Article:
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Posted by on Feb 17, 2012 in Politics | 5 comments

Is the Republican Party Heading to a Brokered Convention?

Is the Republican Party heading to a brokered convention? Once upon a time, it was considered almost a cliche that in a tough primary fight someone would say that their party was heading to a brokered convention, even though they have been rare. But now speculation about one on the GOP side is increasing, witness the number of news articles blossoming on the subject and the Republican bigwigs talking about it.

The increased talk is illustrative of what is now an indisputable fact: former Massachusetts Gov. Mitt Romney has been one of the most unloved and weakest front runners the party has ever had. Afiter a long parade of Anti-Romney candidates that quickly attracted — and lost — conservative support, the new and most likely final Anti-Romney is former Senator Rick Santorum. And if Romney loses the primary in his former home state of Michigan, look for talk about a broker convention to increase.

The Daily Beast’s John Avlon has a must-read post on The Daily Beast about the issue. Here’s the final part of his required reading piece:

Play around with the CNN delegate calculator and you can see that even if Romney were to win every contest going forward with 100 percent of the delegates (that’s called kickin’ it North Korea-style) he still wouldn’t reach 1,144 until April 3. Under a similar extreme scenario, it would take Rick Santorum until April 23. Here’s the real kicker: If Romney and Santorum were to split the delegates going forward and each were to carry five of the 10 all-or-nothing contests, neither candidate would win enough delegates to clinch the nomination.

Add to that mix the fact that Ron Paul’s got very little reason to not go all the way to Tampa collecting delegates along the way—and Newt Gingrich has sworn less convincingly to do the same—and the math gets even more daunting for Team Mitt.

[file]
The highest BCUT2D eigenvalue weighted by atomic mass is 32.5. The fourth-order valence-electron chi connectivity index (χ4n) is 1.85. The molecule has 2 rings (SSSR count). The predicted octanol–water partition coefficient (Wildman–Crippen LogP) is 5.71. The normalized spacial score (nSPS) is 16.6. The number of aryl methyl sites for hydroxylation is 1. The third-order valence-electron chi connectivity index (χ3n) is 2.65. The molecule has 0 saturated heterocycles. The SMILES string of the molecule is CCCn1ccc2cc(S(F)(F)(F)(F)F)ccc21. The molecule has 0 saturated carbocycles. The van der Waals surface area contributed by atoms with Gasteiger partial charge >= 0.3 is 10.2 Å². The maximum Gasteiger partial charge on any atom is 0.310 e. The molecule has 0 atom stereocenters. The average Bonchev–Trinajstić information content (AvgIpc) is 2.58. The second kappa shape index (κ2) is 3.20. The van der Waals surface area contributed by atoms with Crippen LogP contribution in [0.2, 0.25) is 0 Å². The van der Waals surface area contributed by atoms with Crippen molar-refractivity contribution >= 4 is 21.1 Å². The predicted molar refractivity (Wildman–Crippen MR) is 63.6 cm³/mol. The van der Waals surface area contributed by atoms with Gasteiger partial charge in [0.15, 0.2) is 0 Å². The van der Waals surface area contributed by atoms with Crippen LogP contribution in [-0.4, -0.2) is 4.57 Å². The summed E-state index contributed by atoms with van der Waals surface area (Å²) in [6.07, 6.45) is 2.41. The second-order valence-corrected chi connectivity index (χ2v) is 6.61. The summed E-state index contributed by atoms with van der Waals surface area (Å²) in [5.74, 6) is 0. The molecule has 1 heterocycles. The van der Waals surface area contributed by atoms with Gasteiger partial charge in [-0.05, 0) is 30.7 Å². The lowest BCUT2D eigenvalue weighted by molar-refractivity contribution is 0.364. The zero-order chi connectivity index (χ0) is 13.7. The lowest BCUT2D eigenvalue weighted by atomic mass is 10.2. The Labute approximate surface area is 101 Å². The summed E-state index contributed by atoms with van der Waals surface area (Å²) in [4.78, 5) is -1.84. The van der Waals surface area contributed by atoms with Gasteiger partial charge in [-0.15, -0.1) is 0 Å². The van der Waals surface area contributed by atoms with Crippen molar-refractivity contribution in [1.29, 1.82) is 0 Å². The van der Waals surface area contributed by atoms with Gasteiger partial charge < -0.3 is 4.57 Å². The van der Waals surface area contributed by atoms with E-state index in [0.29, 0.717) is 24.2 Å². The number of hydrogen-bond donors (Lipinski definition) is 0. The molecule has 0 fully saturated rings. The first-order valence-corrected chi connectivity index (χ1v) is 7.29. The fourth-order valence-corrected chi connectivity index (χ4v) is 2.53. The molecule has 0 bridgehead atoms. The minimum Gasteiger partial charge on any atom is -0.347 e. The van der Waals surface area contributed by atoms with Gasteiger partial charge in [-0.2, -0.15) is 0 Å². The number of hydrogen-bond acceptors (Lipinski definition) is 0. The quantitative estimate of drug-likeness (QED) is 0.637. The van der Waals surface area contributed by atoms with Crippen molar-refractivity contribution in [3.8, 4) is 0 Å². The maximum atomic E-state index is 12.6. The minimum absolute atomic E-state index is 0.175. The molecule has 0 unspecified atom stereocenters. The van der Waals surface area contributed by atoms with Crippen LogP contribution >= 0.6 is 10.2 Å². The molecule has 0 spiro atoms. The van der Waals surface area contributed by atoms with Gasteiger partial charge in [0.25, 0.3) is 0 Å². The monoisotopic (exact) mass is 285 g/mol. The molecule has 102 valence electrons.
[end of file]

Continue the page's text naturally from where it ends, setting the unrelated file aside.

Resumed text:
They have one ace up their sleeve—Utah. It’s currently scheduled last in the primary calendar, on June 26, with 40 delegates; winner-take-all in a state that is famously Mormon-dominated. It could serve as a backstop for Mitt, bringing him over the top at the last possible moment.

But if no candidate hits 1,144 by the end of the process, buy some tickets and head to Tampa, because this is going to be one wild and weird party convention. Remember, all delegates are released after the first ballot. The Ron Paul-ites have been fantasizing about this scenario, and Sarah Palin has started to talk in circles about how she just might be available to ‘help’ in such an eventuality.

America hasn’t seen a true brokered convention since 1952, when Illinois Gov. Adlai Stevenson emerged with the Democratic nomination despite Tennessee Sen. Estes Kefauver winning more delegates. One upside: in the age of social media, we’d have more access to what goes on in smoke-filled backrooms than ever before.

The accuracy of Avalon’s post is underscored by this new report by ABC News’ Jonathan Karl, who reports and an unnamed Senator told him that if Romney loses Michigan the party has to find a new candidate.

A prominent Republican senator just told me that if Romney can’t win in Michigan, the Republican Party needs to go back to the drawing board and convince somebody new to get into the race.

“If Romney cannot win Michigan, we need a new candidate,” said the senator, who has not endorsed anyone and requested anonymity.

The senator believes Romney will ultimately win in Michigan but says he will publicly call for the party to find a new candidate if he does not.

“We’d get killed,” the senator said if Romney manages to win the nomination after he failed to win the state in which he grew up.

“He’d be too damaged,” he said. “If he can’t even win in Michigan, where his family is from, where he grew up.”
What about Rick Santorum?

“He’d lose 35 states,” the senator said, predicting the same fate for Newt Gingrich.

And when Karl asks the Senator who would be the Romney replacement as front runner, the Senator says Jeb Bush.

I suspect as George HW Bush might say, “Not gonna happen.”

The reason: it is still a bit too early for Jeb Bush to jump into the Presidential fray given his last name. Republicans may idolize him but he still has to put some time distance between a President run and the time when you-know-who was President (and I don’t mean Poppy Bush). Plus, if the economy is even slightly on the upswing a Republican Presidential winner will be less of a sure thing. Plus, whoever jumps into the fray at the last minute will have to build an organization in record time, raise money in record time — and will likely under extremely intense media scrutiny due to emerging at such a late date.

Most of the more popular “mainstream” GOPers who are sitting it out have probably concluded: this isn’t the year to start so late.

On the other hand, Sarah Palin has suggested that she might be available…